Introduction to Social and Cultural Theory and Analysis

This course is not offered.

Please see http://edu.mau.se/en/ for our current offerings.
If you have questions about this course, please contact the department, see Contact.

 

Summary

Admission requirements

General requirements for university studies.

Syllabus

Syllabus for students autumn 2009, autumn 2008, spring 2008

Course Code:
IM401E revision 2.2
Level of specialisation
G1N
Main fields of study:
No main fields
Language:
English
Date of establishment:
02 March 2007
Date of ratification:
02 November 2009
Decision-making body:
Faculty of Culture and Society
Enforcement date:
01 September 2009
Replaces Syllabus ratified:
08 June 2009

Advancement in relation to the degree requirements

Compulsory course within the programmes SGIME, HGENS and HGLCE

Entry requirements

General requirements for university studies.

Learning outcomes

Knowledge and understanding

After finishing the course, the student:
- understands how the categories of class, gender, and ethnicity are used in contemporary social and cultural theory;
- understands the complexities of contemporary representations of identity;
- understands the part played by culture in legitimizing social inequality;
- grasps some of the ways in which cultural power is displayed and turned into social practice, and
- can show knowledge of Malmö University’s perspectives: environment, gender, and migration and ethnicity.

Applying knowledge and understanding

After finishing the course, the student:
- can perform basic analyses of limited social and cultural phenomena using concepts from social and cultural theories;
- can perform basic analyses of how cultural representations legitimize and de-legitimize social phenomena;
- can engage with social and cultural theories through independent reading, group work, and seminar activity;
- demonstrates ability to perform and present limited analyses both individually and in groups, orally and in writing;
- demonstrates ability to work to agreed timetables, manage workloads, and meet deadlines, and
- can apply knowledge of Malmö University’s perspectives to issues pertaining to Language and Cultural Studies.

Making judgments and communication skills

After finishing the course, the student:
- demonstrates basic critical approach to contemporary cultural and social theories, and
- comprehends how Malmö University’s three perspectives are linked to cultural and social theories of identity and constructivist theories of representation.

Assessments

The course is examined through an exam and the writing of individual papers. The student must receive a passing grade in all examination elements.

Up to two failed presentations (presentation receives a grade ‘fail’, or the student fails to turn up for the presentation) can be complemented by submitting written work in accordance to lecturer’s instructions. If the student is failed on more than two occasions, these can be complemented by performing the equivalent number of presentations the following term. In connection with the re-sits, there is also a possibility to complement failed presentation work in writing.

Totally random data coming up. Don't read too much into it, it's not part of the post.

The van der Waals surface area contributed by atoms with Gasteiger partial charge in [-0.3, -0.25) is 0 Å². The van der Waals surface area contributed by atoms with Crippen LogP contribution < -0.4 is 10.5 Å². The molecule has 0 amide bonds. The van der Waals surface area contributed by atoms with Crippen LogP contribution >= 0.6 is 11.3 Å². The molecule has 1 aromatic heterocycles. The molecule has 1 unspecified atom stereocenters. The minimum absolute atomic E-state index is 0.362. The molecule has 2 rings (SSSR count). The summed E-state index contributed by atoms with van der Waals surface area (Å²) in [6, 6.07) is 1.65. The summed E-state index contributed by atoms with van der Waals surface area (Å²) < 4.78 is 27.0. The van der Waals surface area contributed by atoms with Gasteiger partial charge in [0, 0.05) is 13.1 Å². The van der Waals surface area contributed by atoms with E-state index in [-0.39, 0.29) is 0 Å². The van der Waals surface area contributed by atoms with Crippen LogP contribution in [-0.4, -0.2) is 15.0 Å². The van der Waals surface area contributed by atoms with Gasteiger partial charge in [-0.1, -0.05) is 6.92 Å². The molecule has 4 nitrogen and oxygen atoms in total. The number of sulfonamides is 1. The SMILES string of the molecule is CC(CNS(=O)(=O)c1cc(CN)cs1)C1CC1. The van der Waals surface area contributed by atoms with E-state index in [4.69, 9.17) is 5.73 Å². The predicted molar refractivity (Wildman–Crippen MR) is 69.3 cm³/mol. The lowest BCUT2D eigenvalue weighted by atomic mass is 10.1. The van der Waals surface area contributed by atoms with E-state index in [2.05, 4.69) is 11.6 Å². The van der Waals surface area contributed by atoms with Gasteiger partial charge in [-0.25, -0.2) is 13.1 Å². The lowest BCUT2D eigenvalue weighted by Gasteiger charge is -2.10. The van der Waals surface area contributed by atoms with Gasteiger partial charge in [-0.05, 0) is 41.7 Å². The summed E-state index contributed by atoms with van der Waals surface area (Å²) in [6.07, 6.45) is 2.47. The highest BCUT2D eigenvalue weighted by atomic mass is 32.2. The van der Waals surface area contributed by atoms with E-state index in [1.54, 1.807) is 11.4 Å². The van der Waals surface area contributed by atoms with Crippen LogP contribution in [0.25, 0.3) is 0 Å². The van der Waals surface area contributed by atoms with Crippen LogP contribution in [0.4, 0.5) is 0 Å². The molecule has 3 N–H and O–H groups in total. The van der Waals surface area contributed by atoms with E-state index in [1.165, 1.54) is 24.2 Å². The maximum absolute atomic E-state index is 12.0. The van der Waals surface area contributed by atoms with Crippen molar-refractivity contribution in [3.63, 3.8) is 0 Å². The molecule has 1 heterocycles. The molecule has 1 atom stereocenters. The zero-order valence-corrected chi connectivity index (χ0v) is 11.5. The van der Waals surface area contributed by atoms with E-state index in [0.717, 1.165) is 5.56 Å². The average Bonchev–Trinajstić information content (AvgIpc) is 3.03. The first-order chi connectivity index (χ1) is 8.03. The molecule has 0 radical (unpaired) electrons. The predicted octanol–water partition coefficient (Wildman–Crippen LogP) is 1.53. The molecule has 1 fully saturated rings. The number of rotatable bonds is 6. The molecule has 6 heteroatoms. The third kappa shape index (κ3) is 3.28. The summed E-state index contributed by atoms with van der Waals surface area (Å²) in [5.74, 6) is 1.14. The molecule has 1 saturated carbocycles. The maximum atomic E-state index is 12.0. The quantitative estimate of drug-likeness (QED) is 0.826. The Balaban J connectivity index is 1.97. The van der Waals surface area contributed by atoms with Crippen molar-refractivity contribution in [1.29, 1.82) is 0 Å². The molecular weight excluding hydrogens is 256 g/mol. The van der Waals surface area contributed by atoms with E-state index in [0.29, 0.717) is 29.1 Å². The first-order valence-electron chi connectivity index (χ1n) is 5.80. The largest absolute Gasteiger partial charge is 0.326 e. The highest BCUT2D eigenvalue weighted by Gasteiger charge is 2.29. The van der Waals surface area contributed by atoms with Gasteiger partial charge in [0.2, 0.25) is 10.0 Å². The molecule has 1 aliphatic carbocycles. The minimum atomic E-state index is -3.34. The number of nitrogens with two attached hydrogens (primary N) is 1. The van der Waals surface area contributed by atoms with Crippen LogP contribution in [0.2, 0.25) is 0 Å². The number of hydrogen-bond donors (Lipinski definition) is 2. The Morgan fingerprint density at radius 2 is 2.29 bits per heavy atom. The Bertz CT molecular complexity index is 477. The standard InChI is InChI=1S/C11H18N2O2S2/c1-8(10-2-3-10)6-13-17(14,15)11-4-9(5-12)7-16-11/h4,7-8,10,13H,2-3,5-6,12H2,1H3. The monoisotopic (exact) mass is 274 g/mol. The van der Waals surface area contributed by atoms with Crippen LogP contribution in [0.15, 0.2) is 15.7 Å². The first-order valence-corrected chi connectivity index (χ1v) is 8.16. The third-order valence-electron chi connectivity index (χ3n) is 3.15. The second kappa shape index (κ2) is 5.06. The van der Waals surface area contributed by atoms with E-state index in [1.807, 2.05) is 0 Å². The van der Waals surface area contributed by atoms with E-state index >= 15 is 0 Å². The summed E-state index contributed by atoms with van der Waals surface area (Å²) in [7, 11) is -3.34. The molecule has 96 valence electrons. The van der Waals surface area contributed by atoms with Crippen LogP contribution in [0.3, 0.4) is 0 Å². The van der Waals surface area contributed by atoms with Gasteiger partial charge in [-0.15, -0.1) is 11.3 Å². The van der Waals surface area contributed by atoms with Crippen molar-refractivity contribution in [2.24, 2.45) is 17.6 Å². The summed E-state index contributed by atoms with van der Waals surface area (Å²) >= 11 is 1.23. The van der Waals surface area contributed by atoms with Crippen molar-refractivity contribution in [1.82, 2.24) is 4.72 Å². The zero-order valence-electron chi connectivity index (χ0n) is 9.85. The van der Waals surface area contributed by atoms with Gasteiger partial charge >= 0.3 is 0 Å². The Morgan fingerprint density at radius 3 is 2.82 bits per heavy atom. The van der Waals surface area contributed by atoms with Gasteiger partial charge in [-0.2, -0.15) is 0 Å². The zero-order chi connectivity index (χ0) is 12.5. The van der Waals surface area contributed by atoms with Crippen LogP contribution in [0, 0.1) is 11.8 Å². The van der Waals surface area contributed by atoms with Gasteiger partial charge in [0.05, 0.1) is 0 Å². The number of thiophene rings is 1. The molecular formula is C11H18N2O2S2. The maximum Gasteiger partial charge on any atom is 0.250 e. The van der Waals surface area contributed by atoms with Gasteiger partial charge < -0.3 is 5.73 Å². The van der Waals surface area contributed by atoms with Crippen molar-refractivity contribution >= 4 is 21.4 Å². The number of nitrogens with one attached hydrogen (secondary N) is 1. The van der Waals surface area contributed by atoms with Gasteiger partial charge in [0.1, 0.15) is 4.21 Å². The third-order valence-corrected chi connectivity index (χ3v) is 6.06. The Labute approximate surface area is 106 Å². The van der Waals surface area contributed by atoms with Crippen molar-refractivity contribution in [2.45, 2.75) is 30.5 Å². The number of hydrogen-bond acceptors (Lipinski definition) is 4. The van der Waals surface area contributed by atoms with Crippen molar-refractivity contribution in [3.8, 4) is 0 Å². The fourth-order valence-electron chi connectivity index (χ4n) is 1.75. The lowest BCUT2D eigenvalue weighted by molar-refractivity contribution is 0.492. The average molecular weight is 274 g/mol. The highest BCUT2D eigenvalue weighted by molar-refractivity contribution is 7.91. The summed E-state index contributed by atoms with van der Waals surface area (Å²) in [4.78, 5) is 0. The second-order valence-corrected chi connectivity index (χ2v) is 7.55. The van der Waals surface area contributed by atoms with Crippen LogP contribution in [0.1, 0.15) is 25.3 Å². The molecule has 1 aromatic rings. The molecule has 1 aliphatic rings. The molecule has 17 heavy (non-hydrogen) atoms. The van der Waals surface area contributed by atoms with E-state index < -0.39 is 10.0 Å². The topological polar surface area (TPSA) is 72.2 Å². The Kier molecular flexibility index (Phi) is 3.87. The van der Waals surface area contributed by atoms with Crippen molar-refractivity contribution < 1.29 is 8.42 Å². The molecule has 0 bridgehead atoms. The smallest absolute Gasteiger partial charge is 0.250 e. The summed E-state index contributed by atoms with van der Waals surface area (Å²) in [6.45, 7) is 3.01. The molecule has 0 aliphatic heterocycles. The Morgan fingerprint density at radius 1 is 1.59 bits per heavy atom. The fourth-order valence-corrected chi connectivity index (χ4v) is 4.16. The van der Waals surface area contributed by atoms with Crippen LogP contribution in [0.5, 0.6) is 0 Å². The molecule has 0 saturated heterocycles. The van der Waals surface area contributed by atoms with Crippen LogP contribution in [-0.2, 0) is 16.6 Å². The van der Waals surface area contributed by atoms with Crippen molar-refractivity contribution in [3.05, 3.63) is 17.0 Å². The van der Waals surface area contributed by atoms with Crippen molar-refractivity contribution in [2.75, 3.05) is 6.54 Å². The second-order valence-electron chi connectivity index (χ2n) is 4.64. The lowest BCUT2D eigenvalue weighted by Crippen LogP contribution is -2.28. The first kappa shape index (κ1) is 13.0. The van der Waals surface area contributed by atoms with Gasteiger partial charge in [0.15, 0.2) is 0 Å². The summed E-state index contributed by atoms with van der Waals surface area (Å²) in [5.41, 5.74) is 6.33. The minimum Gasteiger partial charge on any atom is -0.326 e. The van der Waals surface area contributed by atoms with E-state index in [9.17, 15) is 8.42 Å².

Students who do not pass the regular course exams have the minimum of two re-sit opportunities. Re-sits follow the same form as the original exams, apart from re-sits for group work, which take the form of individual written assignments.

Course content

This course provides an entry for the student to a number of central concerns in the field of the humanities and social sciences. Notions such as gender, class, and ethnicity, culture, and representation are linked to contemporary social issues; the center of attention is on how these notions create a space for us as social actors. The focus is not on the arriving on correct definition of concepts, but rather developing the student’s ability for critical thinking with and through these concepts.

Learning activities

Learning activities are lectures, group work and oral presentations in a seminar environment.

Each week centers on a theme. At the beginning of the week focus is in understanding the issues and concepts, whereas at the end of the week focus is on application of concepts and presentation of the application. The ground for understanding and knowledge is first created through independent reading of course literature, guided by study questions, facilitated by lectures. This independent work is then carried over to group discussions, where students have a chance to rehearse their understanding before applying it in limited analyses of social and cultural phenomena. The result of the group work is presented to other students and a teacher in an obligatory seminar.

Grading system

Fail (U), Pass (G) or Pass with Distinction (VG).

Course literature and other teaching materials

Frykman J., O.Löfgren et al (1987): "Culture Builders: A historical anthropology of middle-class life" New Brunswick: Rutgers University Press

Woodward K and Open University (2004): Questioning Identity Gender Gender, Class, Ethnicity. London, Routledge in association with the Open Univ.

+ 200 pages selected articles and film material.

Course evaluation

All students are offered an opportunity to give oral and written feedback at the end of the course. A summary of the results will be made available in the school’s web-pages.

Contact

The education is provided by the Faculty of Culture and Society at the department School of Arts and Communication.

Further information

Martin Andersson, Student Administrator
Phone: 040-6657805